Dealing with security is annoying, and that's an opinion coming from someone who makes much of my living helping others with their computer security. But you know what's even more annoying? Someone else forcing me to comply with their badly-conceived security requirements. Of all of the ridiculous security policies, complex passwords have to be the dumbest.

The other day, I logged onto my bank's website to pay a few bills, only to be barred by its logon system, which refused to get to my money unless I created a new password. It seems that my old password, "mysillieshoes," lacked "complexity." Clearly some security dweeb at the bank decided that the bank's customers must adorn and strengthen any all-lowercase password (because they feel that all lowercase passwords are easy to crack) with a mix of capitals, punctuation, and numbers. This irritated me, so I thought I'd be a smartass and try to create a new password of MarkMinasi1 and, to my astonishment, it took it. (Yes, I changed it to something else, but it took a phone call to get them to let me change my password twice in one day.)

So-called complex passwords drive me crazy. Look, we all understand the basic point: the average user will, left to himself, choose a password that is probably an English word or a name and that is probably six characters or fewer in length and yes, if I were a security officer at that bank and found that most of my customer's passwords were (for example) seven-character English words, my head would explode. Analysis like that makes sense because I'd estimate that there are only about 28,000 seven-letter words, and it just doesn't take a computer all that long to try 28,000 words. Adding a requirement for uppercase, numbers and/or punctuation will, in theory, cause users to have some sort of "password epiphany" leading to passwords like "y7t$-ZZ," a prospect that has to gladden the heart of the most curmudgeonly security officer.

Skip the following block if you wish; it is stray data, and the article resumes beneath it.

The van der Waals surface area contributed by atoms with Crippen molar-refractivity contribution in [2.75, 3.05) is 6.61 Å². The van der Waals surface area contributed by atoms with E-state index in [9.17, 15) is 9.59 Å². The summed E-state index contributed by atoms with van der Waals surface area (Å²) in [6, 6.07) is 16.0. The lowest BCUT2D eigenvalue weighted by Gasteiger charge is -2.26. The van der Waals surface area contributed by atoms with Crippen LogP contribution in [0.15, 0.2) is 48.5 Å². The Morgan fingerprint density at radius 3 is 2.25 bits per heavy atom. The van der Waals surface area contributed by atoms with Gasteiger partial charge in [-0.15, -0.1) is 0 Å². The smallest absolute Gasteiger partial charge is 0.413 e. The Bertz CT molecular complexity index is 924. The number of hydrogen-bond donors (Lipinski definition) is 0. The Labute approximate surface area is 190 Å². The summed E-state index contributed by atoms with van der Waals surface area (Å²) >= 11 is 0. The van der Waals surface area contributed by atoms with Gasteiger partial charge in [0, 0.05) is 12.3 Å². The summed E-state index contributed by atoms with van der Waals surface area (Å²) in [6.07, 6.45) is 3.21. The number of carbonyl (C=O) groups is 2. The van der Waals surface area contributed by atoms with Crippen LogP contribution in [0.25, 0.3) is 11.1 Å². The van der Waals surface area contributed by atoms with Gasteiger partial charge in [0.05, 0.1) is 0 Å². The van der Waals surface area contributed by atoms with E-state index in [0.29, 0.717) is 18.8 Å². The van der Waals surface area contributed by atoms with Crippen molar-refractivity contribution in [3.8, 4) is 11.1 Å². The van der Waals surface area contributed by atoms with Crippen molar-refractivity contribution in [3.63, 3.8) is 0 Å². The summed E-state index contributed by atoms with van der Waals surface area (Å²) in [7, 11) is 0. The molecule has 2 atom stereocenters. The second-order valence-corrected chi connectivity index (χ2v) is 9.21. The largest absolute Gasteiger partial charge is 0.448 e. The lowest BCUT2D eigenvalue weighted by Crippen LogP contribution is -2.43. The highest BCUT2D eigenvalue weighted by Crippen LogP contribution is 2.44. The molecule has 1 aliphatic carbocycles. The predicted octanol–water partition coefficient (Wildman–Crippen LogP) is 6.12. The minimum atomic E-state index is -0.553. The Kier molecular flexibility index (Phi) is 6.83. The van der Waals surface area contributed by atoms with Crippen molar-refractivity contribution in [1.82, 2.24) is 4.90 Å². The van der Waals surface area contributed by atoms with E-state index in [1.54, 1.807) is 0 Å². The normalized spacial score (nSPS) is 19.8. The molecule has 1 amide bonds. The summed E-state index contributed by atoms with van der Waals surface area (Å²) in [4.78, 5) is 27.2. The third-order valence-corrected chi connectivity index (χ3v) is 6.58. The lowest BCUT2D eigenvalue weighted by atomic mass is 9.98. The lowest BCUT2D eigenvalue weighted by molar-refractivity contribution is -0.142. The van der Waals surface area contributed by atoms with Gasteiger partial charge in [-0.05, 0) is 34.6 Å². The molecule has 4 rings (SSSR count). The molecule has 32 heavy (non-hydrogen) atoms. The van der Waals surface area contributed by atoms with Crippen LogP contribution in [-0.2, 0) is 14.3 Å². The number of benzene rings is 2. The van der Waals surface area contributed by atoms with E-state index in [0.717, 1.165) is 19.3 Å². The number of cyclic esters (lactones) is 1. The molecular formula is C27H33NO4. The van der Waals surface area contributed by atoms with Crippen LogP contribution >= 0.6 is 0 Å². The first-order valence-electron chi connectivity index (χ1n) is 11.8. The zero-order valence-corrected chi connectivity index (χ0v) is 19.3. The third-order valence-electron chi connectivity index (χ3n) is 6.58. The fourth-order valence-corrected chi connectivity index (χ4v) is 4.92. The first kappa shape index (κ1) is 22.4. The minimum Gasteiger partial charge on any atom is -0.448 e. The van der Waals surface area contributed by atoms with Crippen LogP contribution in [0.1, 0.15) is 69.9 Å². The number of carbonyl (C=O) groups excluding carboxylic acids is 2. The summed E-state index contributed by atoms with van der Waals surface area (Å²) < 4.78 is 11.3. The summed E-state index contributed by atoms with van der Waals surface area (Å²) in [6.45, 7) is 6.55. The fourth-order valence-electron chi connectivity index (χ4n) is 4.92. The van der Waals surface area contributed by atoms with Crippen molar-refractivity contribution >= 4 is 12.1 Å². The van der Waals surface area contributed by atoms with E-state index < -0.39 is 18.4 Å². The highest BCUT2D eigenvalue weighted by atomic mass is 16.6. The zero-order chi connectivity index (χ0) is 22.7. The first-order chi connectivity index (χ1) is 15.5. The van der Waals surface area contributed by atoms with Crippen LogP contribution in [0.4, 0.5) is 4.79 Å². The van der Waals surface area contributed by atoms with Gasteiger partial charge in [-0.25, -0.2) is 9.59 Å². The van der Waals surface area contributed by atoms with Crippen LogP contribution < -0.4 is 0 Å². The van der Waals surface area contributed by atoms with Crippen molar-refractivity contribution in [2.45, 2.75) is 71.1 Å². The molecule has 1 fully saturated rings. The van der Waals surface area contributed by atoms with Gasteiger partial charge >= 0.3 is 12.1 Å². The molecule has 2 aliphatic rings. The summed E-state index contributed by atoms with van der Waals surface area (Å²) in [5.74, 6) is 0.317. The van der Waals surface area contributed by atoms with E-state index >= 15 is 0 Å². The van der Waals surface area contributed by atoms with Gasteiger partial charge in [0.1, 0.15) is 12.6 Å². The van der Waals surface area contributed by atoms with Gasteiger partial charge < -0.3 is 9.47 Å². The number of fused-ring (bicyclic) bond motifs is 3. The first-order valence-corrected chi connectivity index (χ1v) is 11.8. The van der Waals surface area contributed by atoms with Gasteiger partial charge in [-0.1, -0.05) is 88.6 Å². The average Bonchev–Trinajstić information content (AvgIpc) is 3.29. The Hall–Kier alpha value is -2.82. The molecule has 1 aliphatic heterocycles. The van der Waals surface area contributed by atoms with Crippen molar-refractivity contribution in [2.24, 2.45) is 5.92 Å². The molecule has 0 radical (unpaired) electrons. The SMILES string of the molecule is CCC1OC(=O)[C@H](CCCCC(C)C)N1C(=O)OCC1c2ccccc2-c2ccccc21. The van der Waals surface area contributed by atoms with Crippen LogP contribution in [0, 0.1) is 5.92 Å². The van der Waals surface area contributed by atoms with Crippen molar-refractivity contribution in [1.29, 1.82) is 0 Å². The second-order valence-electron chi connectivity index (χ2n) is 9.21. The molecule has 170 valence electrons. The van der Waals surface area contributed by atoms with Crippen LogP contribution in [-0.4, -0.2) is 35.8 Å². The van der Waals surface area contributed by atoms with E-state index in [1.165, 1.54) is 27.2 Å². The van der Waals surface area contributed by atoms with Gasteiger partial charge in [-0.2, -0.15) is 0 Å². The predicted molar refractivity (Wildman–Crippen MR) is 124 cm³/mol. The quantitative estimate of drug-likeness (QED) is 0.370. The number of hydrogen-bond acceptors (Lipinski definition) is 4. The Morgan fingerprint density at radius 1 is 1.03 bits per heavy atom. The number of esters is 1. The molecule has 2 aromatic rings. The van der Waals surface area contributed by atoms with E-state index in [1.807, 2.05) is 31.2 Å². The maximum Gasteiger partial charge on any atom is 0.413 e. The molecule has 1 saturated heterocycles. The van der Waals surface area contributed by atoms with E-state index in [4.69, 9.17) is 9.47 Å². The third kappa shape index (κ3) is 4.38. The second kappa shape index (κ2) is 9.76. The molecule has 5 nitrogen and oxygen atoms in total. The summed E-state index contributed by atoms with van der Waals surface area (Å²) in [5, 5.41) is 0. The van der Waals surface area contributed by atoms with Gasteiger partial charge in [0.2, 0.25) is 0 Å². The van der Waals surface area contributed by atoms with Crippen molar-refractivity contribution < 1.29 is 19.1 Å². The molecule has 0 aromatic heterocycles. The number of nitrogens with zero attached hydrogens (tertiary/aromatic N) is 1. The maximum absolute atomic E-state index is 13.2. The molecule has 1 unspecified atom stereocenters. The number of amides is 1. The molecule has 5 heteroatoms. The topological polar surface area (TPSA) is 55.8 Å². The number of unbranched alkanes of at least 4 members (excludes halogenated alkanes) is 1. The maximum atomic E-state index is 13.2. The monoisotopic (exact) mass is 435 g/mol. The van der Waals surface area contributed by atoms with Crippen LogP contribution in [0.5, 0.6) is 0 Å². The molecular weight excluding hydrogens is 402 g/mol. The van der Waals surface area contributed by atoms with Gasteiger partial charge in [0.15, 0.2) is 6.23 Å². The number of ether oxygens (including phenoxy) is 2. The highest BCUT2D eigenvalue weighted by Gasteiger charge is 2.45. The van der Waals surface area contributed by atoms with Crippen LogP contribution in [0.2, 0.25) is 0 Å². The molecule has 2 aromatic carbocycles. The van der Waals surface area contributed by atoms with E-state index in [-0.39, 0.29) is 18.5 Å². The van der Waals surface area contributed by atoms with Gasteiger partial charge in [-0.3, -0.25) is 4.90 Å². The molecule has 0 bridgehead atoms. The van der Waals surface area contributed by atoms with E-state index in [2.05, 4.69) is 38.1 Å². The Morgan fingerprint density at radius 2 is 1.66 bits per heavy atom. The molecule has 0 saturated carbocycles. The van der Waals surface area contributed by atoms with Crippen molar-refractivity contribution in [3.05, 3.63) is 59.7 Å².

The problem with this thinking is that such a policy won't produce significantly more complex passwords. Compel a user who likes the password "wallets" to "get complex," and you're going to get a password like "Wallets1," or, if the user's really tech-savvy, perhaps "Wa11ets," "Wallet$" or the like. In the end, you'll get a mildly more complex password, perhaps one 10 times harder to guess and 50 times harder to remember. In my experience, forcing complex passwords is just tantamount to passing what I call "The Help Desk Full Employment Act of 2010." (And even if you do get folks to use complex passwords, you end up with passwords that are typed much more slowly than all-lowercase passwords, making shoulder-surfing much easier.)

The better answer, and one that many security types (myself included) advocate, is to let users create all-lowercase passwords but to require them to be a bit longer. To make this work, we teach users to string a few words together as a nonsense "passphrase," like my old bank password. Things like "meatcorn," "rubbishnose," or "sharkbake" are sort of funny (well, at least goofy) and so easy to remember, but not likely to be guessed. So here's a few suggestions for websites that want to tell me whether my password is good or not.

  1. Drop the complex stuff. People forget where they've put the one capital and one number that you forced them at gunpoint to insert, and then they've got to retrieve their password by typing in a "secret" like, "What's your mother's maiden name?" (let's hope that there are no websites with genealogy information) or, "What high school did you attend?" (hell-o,!). Good passwords don't get forgotten, and can't be guessed, and complex fails on the first point.
  2. Scan for English words and block passwords that would use them. The Oxford English Dictionary claims that there are about 411,000 English words out there; checking new would-be passwords against such a list would take milliseconds. And the Google guys have what may be the best "password picker interface" around. As you type a new Google password, it offers immediate feedback on how strong your password is—nice touch, Google.
  3. Advocate passphrases. Let 'em do lowercase, but make the minimum password length eight or nine characters.
  4. Explain what you want them to do. Offer examples. Explain what a passphrase is. Offer four goofy ones and, of course, make sure that no one uses them.
  5. Wouldn't it be great if Windows could check passwords for all those things? Just a thought.

In sum, I beg all of you building secure websites, give this a thought and perhaps you'll make our cyber-lives just a bit less annoying. Pleeeze?